Though I never paid a great deal of attention to the musical genre of barbershop music, a friend called me the other day and invited me to the the fourth annual Barbershop Bash. The event was hosted by the Stateline Chorus, who sang well and entertained the crowd, but I was especially impressed with the highly talented headliners, a barbershop quartet known as The Buzz.
The group's well-rehearsed efforts wowed the audience, and I was fascinated with the quartet's ability to not only master the difficult key changes but also the tricky modulations in volume. Even more impressive was the fact that the group's tenor was unable to make tonight's performance, and the replacement tenor had only two weeks to prepare. Yet the show went off with nary an audible hitch, even to this relatively discriminating ear.
The barbershop sound is timeless, even though groups occasionally perform relatively new songs. When I listen to barbershop music I can transcend modernity ( or postmodernity, or whatever you want to call the present) and get a glimpse of a less complicated past. Perhaps this past never really existed except in artificially created memories - like in old films and 78 rpm records - or maybe it did exist someplace, and evenings like this harken back to a time when life was a little simpler and singers actually sang.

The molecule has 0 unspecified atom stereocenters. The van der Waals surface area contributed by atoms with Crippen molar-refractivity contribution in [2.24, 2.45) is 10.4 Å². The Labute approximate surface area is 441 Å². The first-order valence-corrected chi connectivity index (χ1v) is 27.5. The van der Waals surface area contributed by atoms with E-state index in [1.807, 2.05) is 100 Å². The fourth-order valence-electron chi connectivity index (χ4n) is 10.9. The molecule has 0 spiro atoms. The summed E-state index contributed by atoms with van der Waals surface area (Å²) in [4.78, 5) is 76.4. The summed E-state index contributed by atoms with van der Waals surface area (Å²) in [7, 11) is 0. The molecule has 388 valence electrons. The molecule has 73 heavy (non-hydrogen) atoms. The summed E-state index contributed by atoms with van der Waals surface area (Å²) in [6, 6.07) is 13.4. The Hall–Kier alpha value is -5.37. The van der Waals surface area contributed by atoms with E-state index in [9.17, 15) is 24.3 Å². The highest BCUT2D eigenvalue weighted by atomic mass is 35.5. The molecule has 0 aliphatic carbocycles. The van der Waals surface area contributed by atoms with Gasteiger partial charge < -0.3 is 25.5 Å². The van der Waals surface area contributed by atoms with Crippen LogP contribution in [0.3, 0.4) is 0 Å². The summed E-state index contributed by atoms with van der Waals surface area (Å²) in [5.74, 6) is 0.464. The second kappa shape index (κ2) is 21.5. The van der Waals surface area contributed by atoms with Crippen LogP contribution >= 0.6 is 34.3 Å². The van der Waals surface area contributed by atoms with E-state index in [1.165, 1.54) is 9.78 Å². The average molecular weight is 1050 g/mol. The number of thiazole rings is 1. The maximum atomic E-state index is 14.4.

Barbershop may never be my favorite form of music, but I think it is an important component of our musical legacy. I hope that there are enough practitioners to keep this vital music alive for future generations.